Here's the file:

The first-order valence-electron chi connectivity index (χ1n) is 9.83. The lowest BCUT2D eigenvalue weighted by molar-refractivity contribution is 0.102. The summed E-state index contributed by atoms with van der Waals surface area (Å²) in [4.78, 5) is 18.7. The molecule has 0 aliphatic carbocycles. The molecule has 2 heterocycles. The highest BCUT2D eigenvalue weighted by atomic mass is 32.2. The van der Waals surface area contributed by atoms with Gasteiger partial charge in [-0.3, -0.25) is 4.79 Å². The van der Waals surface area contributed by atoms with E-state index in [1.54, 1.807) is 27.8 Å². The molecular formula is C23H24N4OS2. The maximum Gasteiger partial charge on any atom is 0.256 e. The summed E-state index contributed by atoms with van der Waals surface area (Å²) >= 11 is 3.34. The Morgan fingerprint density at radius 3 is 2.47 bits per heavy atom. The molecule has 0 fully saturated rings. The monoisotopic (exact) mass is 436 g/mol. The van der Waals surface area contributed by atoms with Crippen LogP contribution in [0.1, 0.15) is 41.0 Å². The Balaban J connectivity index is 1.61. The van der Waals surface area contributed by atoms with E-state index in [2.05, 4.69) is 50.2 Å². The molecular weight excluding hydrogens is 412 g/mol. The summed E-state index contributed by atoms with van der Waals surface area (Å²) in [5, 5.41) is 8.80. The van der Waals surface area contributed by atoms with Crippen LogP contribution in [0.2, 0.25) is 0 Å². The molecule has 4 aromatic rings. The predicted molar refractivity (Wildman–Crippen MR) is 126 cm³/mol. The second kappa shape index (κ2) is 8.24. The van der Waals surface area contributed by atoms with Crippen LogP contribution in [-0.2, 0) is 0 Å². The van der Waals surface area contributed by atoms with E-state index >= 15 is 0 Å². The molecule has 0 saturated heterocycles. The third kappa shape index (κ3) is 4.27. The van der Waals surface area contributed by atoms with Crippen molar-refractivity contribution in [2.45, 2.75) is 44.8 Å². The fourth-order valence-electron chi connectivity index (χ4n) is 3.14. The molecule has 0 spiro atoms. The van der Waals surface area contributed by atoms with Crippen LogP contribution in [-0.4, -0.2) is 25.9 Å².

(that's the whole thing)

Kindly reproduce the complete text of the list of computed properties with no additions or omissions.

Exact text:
The first-order valence-electron chi connectivity index (χ1n) is 9.83. The lowest BCUT2D eigenvalue weighted by molar-refractivity contribution is 0.102. The summed E-state index contributed by atoms with van der Waals surface area (Å²) in [4.78, 5) is 18.7. The molecule has 0 aliphatic carbocycles. The molecule has 2 heterocycles. The highest BCUT2D eigenvalue weighted by atomic mass is 32.2. The van der Waals surface area contributed by atoms with Gasteiger partial charge in [-0.3, -0.25) is 4.79 Å². The van der Waals surface area contributed by atoms with E-state index in [1.54, 1.807) is 27.8 Å². The molecular formula is C23H24N4OS2. The maximum Gasteiger partial charge on any atom is 0.256 e. The summed E-state index contributed by atoms with van der Waals surface area (Å²) >= 11 is 3.34. The Morgan fingerprint density at radius 3 is 2.47 bits per heavy atom. The molecule has 0 fully saturated rings. The monoisotopic (exact) mass is 436 g/mol. The van der Waals surface area contributed by atoms with Crippen LogP contribution in [0.1, 0.15) is 41.0 Å². The Balaban J connectivity index is 1.61. The van der Waals surface area contributed by atoms with E-state index in [2.05, 4.69) is 50.2 Å². The molecular weight excluding hydrogens is 412 g/mol. The summed E-state index contributed by atoms with van der Waals surface area (Å²) in [5, 5.41) is 8.80. The van der Waals surface area contributed by atoms with Crippen LogP contribution in [0.2, 0.25) is 0 Å². The molecule has 4 aromatic rings. The predicted molar refractivity (Wildman–Crippen MR) is 126 cm³/mol. The second kappa shape index (κ2) is 8.24. The van der Waals surface area contributed by atoms with Crippen LogP contribution in [-0.2, 0) is 0 Å². The van der Waals surface area contributed by atoms with E-state index >= 15 is 0 Å². The molecule has 0 saturated heterocycles. The third kappa shape index (κ3) is 4.27. The van der Waals surface area contributed by atoms with Crippen molar-refractivity contribution in [2.45, 2.75) is 44.8 Å². The fourth-order valence-electron chi connectivity index (χ4n) is 3.14. The molecule has 0 spiro atoms. The van der Waals surface area contributed by atoms with Crippen LogP contribution in [-0.4, -0.2) is 25.9 Å².